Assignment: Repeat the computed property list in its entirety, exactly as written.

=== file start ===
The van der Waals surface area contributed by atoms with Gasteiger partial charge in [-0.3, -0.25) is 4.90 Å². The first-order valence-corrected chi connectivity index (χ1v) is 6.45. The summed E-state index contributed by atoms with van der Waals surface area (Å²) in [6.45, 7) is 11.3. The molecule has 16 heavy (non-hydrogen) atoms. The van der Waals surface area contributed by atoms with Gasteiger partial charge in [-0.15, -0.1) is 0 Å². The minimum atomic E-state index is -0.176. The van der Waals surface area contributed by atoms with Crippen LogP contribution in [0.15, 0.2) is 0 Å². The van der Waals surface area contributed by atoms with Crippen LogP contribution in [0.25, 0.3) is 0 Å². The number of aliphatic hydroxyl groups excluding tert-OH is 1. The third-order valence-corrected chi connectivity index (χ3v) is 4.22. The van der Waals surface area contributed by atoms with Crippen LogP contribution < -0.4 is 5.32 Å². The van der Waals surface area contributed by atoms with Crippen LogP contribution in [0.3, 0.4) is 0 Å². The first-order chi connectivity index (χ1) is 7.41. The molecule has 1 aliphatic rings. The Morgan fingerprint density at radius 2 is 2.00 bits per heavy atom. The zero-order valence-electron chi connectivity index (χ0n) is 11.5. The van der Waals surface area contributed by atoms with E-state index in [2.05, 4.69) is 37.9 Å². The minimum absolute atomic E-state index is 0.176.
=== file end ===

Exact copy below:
The van der Waals surface area contributed by atoms with Gasteiger partial charge in [-0.3, -0.25) is 4.90 Å². The first-order valence-corrected chi connectivity index (χ1v) is 6.45. The summed E-state index contributed by atoms with van der Waals surface area (Å²) in [6.45, 7) is 11.3. The molecule has 16 heavy (non-hydrogen) atoms. The van der Waals surface area contributed by atoms with Gasteiger partial charge in [-0.15, -0.1) is 0 Å². The minimum atomic E-state index is -0.176. The van der Waals surface area contributed by atoms with Crippen LogP contribution in [0.15, 0.2) is 0 Å². The van der Waals surface area contributed by atoms with Crippen LogP contribution in [0.25, 0.3) is 0 Å². The number of aliphatic hydroxyl groups excluding tert-OH is 1. The third-order valence-corrected chi connectivity index (χ3v) is 4.22. The van der Waals surface area contributed by atoms with Crippen LogP contribution < -0.4 is 5.32 Å². The van der Waals surface area contributed by atoms with Crippen LogP contribution in [0.3, 0.4) is 0 Å². The first-order chi connectivity index (χ1) is 7.41. The molecule has 1 aliphatic rings. The Morgan fingerprint density at radius 2 is 2.00 bits per heavy atom. The zero-order valence-electron chi connectivity index (χ0n) is 11.5. The van der Waals surface area contributed by atoms with E-state index in [2.05, 4.69) is 37.9 Å². The minimum absolute atomic E-state index is 0.176.